While populists today may be caught in the system, they still have the same roots as the populists in the 1890s. Postmodern populism was born from industrialism, but it is not necessarily for industrialism. “As in the 1890s, postmodern populists in the 1990s are about finding alternatives to serve more people more fairly and more locally” (Luke 134). Both postmodern and 1890s populism have the idea to give power back to workers, with 1890s populism being more focused on independent producership and postmodern populist focused on “undoing” the society of bureaucratically controlled consumption. President Trump and his supporters have claimed that they are the working people of America who are against large corporations controlling their lives, but Trump gave tax breaks to corporations. Even so, many of his supporters really are working people who do want to be treated fairly and give power to local economies. Trump really did win votes from American workers. The 1890s idea of independent producership could help protect biodiversity, but they must be ecologically informed, as ecologically informed independent producers can undo the last century of consumerism problems we face today.
Luke also discusses the issues with federalism. When thinking about federalism, it is common to think about Alexander Hamilton, John Jay, James Madison, and the Federalist Papers. However, federalism in the 1890s, during the populist movement, was far different than what had been imagined by the authors of the Federalist Papers. Federalism in the 1890s was working with and against corporate capitalism to construct an industrial democracy that Americanizes immigrants, disciplines workers to accept the commercialization of products, and uses political disempowerment. Moreover, federalism since the 1970s has made it so we local economies are not really local economies but are actually producing for the global economy. This is an issue because the GDP and the GNP that we seem to pay a great deal of attention to only increase the power of mass consumption. Luke suggests that we move away from conversations about society and focus on community. In Luke’s eyes, it should be so that our local economies drive our communities rather than the global economy driving our society.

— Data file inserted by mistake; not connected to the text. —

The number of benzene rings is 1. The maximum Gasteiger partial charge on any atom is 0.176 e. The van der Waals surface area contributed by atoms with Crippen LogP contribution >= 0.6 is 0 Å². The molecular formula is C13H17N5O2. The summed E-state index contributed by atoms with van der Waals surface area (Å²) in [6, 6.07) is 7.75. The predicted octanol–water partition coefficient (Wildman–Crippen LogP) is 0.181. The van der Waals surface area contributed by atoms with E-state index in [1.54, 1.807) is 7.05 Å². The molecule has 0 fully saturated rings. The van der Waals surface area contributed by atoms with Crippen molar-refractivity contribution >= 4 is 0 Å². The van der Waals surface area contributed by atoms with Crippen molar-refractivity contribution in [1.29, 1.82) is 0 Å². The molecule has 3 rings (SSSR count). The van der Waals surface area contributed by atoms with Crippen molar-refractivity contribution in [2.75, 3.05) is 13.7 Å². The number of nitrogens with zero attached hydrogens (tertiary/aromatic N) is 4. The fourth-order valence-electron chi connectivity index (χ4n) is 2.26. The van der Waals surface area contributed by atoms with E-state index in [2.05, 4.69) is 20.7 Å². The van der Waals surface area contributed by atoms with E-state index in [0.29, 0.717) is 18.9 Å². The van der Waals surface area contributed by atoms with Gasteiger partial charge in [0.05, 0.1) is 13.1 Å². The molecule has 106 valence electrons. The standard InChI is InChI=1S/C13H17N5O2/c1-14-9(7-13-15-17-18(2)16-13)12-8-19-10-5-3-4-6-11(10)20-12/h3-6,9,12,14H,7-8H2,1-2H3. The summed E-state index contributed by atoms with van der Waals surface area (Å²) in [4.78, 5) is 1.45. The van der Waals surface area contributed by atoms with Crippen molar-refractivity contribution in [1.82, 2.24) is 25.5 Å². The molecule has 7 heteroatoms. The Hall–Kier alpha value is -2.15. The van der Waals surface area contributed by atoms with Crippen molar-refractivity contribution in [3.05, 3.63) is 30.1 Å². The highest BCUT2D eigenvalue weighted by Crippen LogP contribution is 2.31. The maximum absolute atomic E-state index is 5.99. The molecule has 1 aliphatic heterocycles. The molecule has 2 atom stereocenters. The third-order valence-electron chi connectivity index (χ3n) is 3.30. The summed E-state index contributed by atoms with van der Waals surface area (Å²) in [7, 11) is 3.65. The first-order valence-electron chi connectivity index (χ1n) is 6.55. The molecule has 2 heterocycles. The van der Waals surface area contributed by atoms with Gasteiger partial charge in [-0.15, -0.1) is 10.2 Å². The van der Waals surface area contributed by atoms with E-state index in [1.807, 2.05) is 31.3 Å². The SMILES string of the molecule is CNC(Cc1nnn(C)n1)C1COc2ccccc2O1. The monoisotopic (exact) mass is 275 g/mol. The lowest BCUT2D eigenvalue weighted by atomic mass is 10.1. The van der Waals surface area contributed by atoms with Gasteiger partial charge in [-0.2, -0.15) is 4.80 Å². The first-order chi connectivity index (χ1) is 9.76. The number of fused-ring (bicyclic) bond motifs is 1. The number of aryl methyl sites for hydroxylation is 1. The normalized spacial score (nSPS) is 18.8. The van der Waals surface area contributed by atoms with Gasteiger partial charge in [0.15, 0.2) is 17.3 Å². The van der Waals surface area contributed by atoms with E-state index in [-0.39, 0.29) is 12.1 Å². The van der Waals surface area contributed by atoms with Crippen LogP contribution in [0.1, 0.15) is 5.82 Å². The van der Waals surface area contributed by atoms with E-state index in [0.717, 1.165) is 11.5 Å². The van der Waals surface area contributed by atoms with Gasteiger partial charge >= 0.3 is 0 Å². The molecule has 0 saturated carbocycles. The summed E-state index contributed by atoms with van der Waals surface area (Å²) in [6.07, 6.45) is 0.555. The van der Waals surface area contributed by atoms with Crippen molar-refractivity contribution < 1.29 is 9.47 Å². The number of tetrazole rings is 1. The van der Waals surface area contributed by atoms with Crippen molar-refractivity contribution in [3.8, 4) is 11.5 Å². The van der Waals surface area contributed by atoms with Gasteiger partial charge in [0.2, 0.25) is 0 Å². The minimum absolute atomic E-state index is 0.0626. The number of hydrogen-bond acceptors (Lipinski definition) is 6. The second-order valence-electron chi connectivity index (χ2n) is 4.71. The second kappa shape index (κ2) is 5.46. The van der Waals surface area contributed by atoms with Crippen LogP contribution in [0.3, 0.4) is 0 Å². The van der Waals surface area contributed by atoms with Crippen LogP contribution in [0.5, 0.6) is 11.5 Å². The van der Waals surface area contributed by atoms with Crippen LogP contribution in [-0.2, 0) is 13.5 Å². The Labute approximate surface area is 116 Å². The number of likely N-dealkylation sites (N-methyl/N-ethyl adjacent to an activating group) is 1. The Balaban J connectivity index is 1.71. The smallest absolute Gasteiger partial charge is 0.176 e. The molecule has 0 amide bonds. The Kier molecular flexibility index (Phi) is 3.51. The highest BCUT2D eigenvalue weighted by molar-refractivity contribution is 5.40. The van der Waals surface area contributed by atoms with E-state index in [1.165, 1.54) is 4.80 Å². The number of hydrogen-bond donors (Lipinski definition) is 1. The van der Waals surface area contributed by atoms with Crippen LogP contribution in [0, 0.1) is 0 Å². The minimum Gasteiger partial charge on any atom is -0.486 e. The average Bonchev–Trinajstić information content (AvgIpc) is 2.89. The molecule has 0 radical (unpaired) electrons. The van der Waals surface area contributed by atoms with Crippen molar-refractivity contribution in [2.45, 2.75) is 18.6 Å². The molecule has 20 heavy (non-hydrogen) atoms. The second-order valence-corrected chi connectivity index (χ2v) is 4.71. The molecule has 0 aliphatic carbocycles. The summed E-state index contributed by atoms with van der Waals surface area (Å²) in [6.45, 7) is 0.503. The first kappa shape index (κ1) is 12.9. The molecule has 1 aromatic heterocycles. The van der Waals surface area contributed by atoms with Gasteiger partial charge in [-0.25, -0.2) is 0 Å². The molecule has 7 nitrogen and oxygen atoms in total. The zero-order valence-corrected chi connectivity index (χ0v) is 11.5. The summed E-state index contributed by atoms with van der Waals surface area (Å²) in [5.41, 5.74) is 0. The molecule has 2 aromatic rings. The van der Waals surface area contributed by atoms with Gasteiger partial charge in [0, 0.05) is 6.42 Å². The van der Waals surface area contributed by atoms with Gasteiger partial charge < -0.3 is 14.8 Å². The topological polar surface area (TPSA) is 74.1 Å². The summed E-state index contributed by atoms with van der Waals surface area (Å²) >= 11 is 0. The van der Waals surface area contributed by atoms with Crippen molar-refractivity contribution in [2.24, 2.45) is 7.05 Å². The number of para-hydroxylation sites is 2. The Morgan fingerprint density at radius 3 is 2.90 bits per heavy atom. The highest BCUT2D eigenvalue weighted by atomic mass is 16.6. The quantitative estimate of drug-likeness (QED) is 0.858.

So, what else can be done? Well, basically, we need to combine urban and rural communities into “rurban” communities and ecoethnics should emerge in populist communities. Rurbanism is the idea that we bring the art, commerce, society, and letters from “urban” places, into balance with the craft, culture, customs, and community from “rural” places (Luke 138). Ecotechnics is important to the populist movement because it has the ability to take power away from corporations by using simple, easy to use, easy to fix technology. Luke states, “ecoethnics would produce goods to satisfy needs on a materially comfortable level – habitat-centered shelters, biome-based nutrition, environmentally suitable apparel, renewable resource use and durable artifacts” (137). It is also important that labor is centered around utility, quality, and management is democratic. Rurbanized living and ecoethnics would create a world where workers have fair and humane working conditions, and also a world were ecosystems and the biosphere are protected.
- I’m a Sophomore majoring in Water: Resources, Policy, and Management and minoring in Green Engineering and Cinema. Water Quality is my main interest in how it relates to society and water access in communities. Currently I am working as an Undergraduate CEE Research Lab Assistant for a PhD student in Mark Edward’s Lab at Virginia Tech. In the future I see myself working globally and locally to insure safe drinking water in areas affected by water contamination.
- I am a Sophomore triple majoring in: Humanities For Public Service, Political Science, and Religion and Culture. After graduation I plan on working for Child Protective Service for a few years prior to law school. I hope to work and attend a law school in California because of the wide selection of law schools. My biggest goal in life is to help other people, and with that being said my field of interest will be either environmental law or Family law.
-I am a Sophomore double majoring in: Political Science and Religion and Culture. During my time in undergrad I plan to study abroad. After undergrad I plan to go to law school. After law school, I would like to practice law for a bit and then either become a judge or move into politics.
- I am a Junior majoring in Environmental Science and minoring in Environmental Policy and Planning. After I graduate, I plan on moving to some place far away, such as South Korea, New Zealand, or Australia and do research in environmental science. After that, I plan on going to Law School back in the US and then focus on fighting environmental injustice and environmental racism.